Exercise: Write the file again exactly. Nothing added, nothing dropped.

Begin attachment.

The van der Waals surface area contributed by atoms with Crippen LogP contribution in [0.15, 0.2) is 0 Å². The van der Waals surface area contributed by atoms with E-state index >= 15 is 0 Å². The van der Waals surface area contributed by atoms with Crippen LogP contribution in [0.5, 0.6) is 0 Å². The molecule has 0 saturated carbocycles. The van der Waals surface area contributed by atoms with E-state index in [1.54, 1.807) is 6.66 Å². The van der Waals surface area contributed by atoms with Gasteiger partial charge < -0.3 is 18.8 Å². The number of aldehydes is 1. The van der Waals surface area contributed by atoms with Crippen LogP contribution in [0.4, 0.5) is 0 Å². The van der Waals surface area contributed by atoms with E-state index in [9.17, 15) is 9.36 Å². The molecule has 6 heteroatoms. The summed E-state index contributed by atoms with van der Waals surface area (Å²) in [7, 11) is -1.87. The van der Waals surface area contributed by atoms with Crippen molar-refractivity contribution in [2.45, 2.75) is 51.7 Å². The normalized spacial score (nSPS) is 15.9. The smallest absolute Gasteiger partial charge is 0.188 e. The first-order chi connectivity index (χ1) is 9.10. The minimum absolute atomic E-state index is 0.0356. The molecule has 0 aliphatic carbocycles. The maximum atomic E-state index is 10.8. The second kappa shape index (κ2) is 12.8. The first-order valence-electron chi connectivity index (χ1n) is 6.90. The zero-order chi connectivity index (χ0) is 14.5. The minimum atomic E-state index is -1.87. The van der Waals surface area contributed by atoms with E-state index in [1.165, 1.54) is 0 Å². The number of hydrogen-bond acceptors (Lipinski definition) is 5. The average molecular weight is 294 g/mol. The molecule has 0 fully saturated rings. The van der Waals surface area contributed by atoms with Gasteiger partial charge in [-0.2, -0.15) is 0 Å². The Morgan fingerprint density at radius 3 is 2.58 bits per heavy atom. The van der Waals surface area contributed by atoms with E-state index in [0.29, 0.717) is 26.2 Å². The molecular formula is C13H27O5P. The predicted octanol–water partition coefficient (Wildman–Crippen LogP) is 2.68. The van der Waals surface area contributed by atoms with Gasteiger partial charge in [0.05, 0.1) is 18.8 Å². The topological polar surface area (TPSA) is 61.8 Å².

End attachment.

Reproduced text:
The van der Waals surface area contributed by atoms with Crippen LogP contribution in [0.15, 0.2) is 0 Å². The van der Waals surface area contributed by atoms with E-state index >= 15 is 0 Å². The van der Waals surface area contributed by atoms with Crippen LogP contribution in [0.5, 0.6) is 0 Å². The molecule has 0 saturated carbocycles. The van der Waals surface area contributed by atoms with E-state index in [1.54, 1.807) is 6.66 Å². The van der Waals surface area contributed by atoms with Gasteiger partial charge < -0.3 is 18.8 Å². The number of aldehydes is 1. The van der Waals surface area contributed by atoms with Crippen LogP contribution in [0.4, 0.5) is 0 Å². The van der Waals surface area contributed by atoms with E-state index in [9.17, 15) is 9.36 Å². The molecule has 6 heteroatoms. The summed E-state index contributed by atoms with van der Waals surface area (Å²) in [7, 11) is -1.87. The van der Waals surface area contributed by atoms with Crippen molar-refractivity contribution in [2.45, 2.75) is 51.7 Å². The normalized spacial score (nSPS) is 15.9. The smallest absolute Gasteiger partial charge is 0.188 e. The first-order chi connectivity index (χ1) is 9.10. The minimum absolute atomic E-state index is 0.0356. The molecule has 0 aliphatic carbocycles. The maximum atomic E-state index is 10.8. The second kappa shape index (κ2) is 12.8. The first-order valence-electron chi connectivity index (χ1n) is 6.90. The zero-order chi connectivity index (χ0) is 14.5. The minimum atomic E-state index is -1.87. The van der Waals surface area contributed by atoms with E-state index in [1.165, 1.54) is 0 Å². The number of hydrogen-bond acceptors (Lipinski definition) is 5. The average molecular weight is 294 g/mol. The molecule has 0 fully saturated rings. The van der Waals surface area contributed by atoms with Gasteiger partial charge in [-0.2, -0.15) is 0 Å². The Morgan fingerprint density at radius 3 is 2.58 bits per heavy atom. The van der Waals surface area contributed by atoms with E-state index in [0.29, 0.717) is 26.2 Å². The molecular formula is C13H27O5P. The predicted octanol–water partition coefficient (Wildman–Crippen LogP) is 2.68. The van der Waals surface area contributed by atoms with Gasteiger partial charge in [0.05, 0.1) is 18.8 Å². The topological polar surface area (TPSA) is 61.8 Å².